Updated: Nov 17, 2021
Let me guess: you started a Facebook business page for your brand.
You sped through the setup process and weren't paying particular attention to what you filled or chose.
You selected your profile and banner image and started posting some stuff.
Then, you were tempted to boost a post or set up your first page ad because notifications are popping up telling you to do so.
You were very into the whole thing for the first few weeks but soon started questioning yourself why you're doing this in the first place.
You're not seeing much followers, reach, nor engagement growth and wondering what has gone wrong.
All social media platforms, including Facebook, are trying to keep people on their platform as long as they can.
What keeps people on the platform longest is interesting and relevant content.
Therefore, Facebook needed to figure out how they can filter all the content they have and deliver the right ones to the right people.
Facebook has machine-learning algorithms to do that, and these algorithms are constantly updating themselves based on audience preference and behaviors.
Therefore, content that drives a lot of engagement (may it be clicks, views, comments, or likes) become an indicator of high audience interest.
As a result, pages that produce this content are preferred by Facebook's numerous machine-learning algorithms.
With that said, not all pages and content are equal. Without knowing the clockwork mentioned above, your content efforts can completely go to waste. The following facts may hence be the reasons why your content suffers from low reach and engagement:
i) Being your follower doesn't mean they'll see your posts
The biggest misconception is that the more followers a page has, the more people see their posts. That is not true. Most of the reach any page is garnering is from non-followers.
For your followers to see your posts, they must have engaged with your posts before. That is what Facebook picks up as a show of interest. And that is why you find yourself receiving more and more cat videos after you've watched or commented on one. You don't even have to follow that specific cat page. Facebook will naturally include their posts on your feed because they think this content keeps you on their platform for a long time.
Therefore, unless your followers consistently engage with your posts, their follow only indicates to Facebook the industry they are interested in. In such a case, not only won't your future posts show up organically on their feed, but their follow becomes an advantage for your competitor's ad targeting instead. That is because Facebook deems them interested in the industry you're in, but not specifically to you.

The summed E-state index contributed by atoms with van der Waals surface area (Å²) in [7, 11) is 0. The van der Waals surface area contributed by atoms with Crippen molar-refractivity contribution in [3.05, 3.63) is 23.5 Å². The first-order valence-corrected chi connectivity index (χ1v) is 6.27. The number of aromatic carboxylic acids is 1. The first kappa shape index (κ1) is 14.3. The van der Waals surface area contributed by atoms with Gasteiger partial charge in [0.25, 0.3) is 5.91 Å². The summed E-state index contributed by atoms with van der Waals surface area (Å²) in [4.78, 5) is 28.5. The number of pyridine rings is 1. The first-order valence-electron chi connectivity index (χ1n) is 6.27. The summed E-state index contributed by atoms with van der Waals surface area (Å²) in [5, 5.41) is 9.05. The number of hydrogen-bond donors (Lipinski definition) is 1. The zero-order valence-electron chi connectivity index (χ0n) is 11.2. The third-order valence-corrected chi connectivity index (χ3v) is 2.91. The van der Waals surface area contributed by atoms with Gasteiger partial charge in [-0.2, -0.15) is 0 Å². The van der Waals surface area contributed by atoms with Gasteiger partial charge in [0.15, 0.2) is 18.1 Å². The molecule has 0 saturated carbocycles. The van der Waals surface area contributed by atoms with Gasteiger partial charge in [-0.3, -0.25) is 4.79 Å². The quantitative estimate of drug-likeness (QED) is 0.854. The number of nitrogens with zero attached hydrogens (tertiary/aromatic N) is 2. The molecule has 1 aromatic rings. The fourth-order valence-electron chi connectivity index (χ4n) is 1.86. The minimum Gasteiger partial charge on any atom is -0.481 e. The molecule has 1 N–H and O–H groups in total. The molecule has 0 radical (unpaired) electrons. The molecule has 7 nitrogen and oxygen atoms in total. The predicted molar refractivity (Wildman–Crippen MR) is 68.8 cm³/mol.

Therefore, the total number of followers is just something nice to have. They don't promise a high engagement rate, and for sure not high conversion rates either. Relevant and quality content is the key ingredient for your page to earn organic reach and engagement.
ii) Your posting frequency matters
Facebook can tell when you're mediocre. They can tell when you've slacked or when you're consistently active. Consistent and frequent posting does indicate to Facebook that you're a worthwhile partner to have. So, consistently and frequently updated pages are more likely to have their content on people's feeds. Not to mention, a consistent uploading schedule minimizes the effects of other variables on the performance of your content.
That means if you have been uploading once every other day, you start seeing patterns. It is easier to explain the data. Content-type that works and gravitates more to your audiences becomes obvious. On the other hand, if you have been uploading content at random intervals, your data will fluctuate a lot. You can't easily judge if it is the content making your performance go south, or is it other things in the algorithm that is causing it. Therefore, having a structured content strategy and a content calendar can make all the difference.
iii) It can just take one post to succeed or fail
With all that said, if you create a post with very little engagement, you are reducing the "attractiveness" of your page to Facebook. Contrary, if you created one post that receives a lot of engagements, you could potentially resurrect all of your previous content and uplift the organic reach of your whole page again.
Since our newsfeed does not follow a chronological order, Facebook may show your dated posts as long as they believe the audience will be interested in them. And if that content does attract, the audience may click on the specific page to look for more.
Now, imagine if your page only has a handful of content, and not all of them are as good as the one shown to your new audience. Chances are you will have missed the opportunity to convert them into a follower. They may not even be organically reached by your content in the future. That is why I stand by the rule of never posting content for the sake of it. The damage that can do is greater than one usually imagines.
By having consistent, relevant, and value-adding content uploaded on your page, you not only take advantage of Facebook's algorithm and earn more organic reach, but it also affects the cost per action you achieve in your paid efforts. That is why it is important to understand how the game works before getting into it. There is no shortcut to building a successful business page nowadays. It will take combined efforts from having a content strategy and platform-appropriate executions, distributed in both organic and paid methods.